“HOMELESS AND HELPLESS”: THERE’S NO PLACE LIKE NO HOME


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In every town hot and cold, big and small…

the homeless population will explode. 

It will keep growing and getting worse as economies falter and wars erupt.

Citizens out of work, no money.

Masses out of their minds with nowhere to turn.

Others escaping war-ravaged countries…

nations of poverty, violence, crime and corruption.

No money, nowhere to go…

homeless, helpless, desperate, and needy.

All races, creeds, colors, and religions… 

gender-neutral… 

good and bad, kind and evil.

It’s global…

and it’s coming soon to a town near you. 

In the U.S., over half a million people experienced homelessness on a given night in 2018 according to a report from the U.S. Department of Housing and Urban Development.  Almost 40,000 of those were veterans. 

About 100,000 of those are chronically homeless.

The backlash against the homeless in major California cities such as Los Angeles, San Francisco, Oakland, and San Jose is generating adverse headlines due to increasing violence against the homeless.

Makeshift tents line the streets in many areas of these metropolitan areas.  San Jose, the tenth largest city in U.S., has seen a sizeable increase of 42 percent of homeless people in the past two years.

Oakland had an even larger 47 percent increase, with a 17 percent increase SF and 12 percent in LA. In LA, public officials are demanding that the governor declare a state of emergency.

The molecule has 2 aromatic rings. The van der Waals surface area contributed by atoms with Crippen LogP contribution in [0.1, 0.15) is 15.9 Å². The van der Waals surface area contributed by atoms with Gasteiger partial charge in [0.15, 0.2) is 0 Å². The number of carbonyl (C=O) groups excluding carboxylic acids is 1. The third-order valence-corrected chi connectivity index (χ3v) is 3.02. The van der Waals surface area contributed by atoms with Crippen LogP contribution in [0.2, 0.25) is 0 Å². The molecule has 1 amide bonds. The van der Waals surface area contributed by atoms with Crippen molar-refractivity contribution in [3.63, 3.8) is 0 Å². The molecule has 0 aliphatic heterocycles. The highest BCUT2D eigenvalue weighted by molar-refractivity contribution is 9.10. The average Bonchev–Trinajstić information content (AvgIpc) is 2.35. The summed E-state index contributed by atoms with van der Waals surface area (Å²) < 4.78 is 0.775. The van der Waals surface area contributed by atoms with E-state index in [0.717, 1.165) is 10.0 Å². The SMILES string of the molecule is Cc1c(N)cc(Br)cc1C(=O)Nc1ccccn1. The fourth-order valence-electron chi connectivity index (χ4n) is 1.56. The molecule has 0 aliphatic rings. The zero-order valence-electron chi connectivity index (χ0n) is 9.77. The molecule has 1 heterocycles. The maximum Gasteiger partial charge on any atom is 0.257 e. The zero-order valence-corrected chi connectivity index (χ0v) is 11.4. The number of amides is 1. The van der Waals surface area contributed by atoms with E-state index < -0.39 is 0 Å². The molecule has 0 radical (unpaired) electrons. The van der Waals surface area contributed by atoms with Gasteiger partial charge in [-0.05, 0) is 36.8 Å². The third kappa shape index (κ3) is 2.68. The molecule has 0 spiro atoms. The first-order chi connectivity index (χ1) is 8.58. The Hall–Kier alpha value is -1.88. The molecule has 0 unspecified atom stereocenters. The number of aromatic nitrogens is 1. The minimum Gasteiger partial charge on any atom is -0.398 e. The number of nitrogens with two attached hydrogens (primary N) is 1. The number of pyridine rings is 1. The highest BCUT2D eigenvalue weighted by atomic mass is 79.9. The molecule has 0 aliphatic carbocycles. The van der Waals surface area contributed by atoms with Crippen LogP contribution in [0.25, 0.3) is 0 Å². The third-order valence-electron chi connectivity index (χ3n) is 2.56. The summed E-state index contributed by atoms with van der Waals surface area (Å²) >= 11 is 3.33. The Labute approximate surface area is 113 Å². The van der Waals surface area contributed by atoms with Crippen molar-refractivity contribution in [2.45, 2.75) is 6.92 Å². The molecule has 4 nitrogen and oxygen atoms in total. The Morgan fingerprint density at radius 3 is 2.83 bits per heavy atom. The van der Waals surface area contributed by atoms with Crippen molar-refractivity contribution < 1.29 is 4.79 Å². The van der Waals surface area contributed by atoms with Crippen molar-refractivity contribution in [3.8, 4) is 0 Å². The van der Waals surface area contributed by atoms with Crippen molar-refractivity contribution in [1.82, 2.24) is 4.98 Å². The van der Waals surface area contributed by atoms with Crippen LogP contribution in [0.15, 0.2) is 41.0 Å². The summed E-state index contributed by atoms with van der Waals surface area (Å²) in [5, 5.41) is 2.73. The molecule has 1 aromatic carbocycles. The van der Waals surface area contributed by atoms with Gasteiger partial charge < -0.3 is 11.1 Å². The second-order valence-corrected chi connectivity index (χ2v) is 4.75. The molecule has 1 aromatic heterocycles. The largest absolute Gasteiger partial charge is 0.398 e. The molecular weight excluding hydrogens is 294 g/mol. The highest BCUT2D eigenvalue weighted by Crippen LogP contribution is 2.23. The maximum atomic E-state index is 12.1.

New York City, according to the U.S. Department of Housing and Development, “houses” 14 percent of the nation’s homeless.  

Bye Bye Boomers

The largest group of chronically homeless is aged 65 and older, according to a study by researchers in LA, New York, and Boston. That number is expected to nearly triple by 2030. 

According to Dennis Culhane, Professor at the University of PA School of Social Policy & Practice, “Caring for this elderly group in homelessness is going to cost about $5 billion a year – that’s just for their health care and shelter, not to house them.” 

In California, because of the state’s high housing and renting costs, low-income seniors with fixed incomes, high illness rates, and out of jobs are most at risk to ending up on the streets. 

Globally, homelessness is also on the rise in wealthy countries.

According to the research group Our World in Data, the total number of people sleeping “rough” [on the streets] has more than doubled in the UK.

France has a greater percentage of homeless than the U.S., which comes in second followed by Chile, Ireland, and Spain.

According to a Yale University study, around 150 million people, or about 2 percent of the world’s population, are homeless, while more than 20 percent lack adequate housing. 

(Un) Affordable Housing

In 2017, approximately 37 million households were spending more than 30 percent of their income on housing. 

According to the National Low Income Housing Coalition, a full-time worker earning the minimum wage would need to work an average of 94.5 hours per week for all 52 weeks of the year to afford a one-bedroom rental home.

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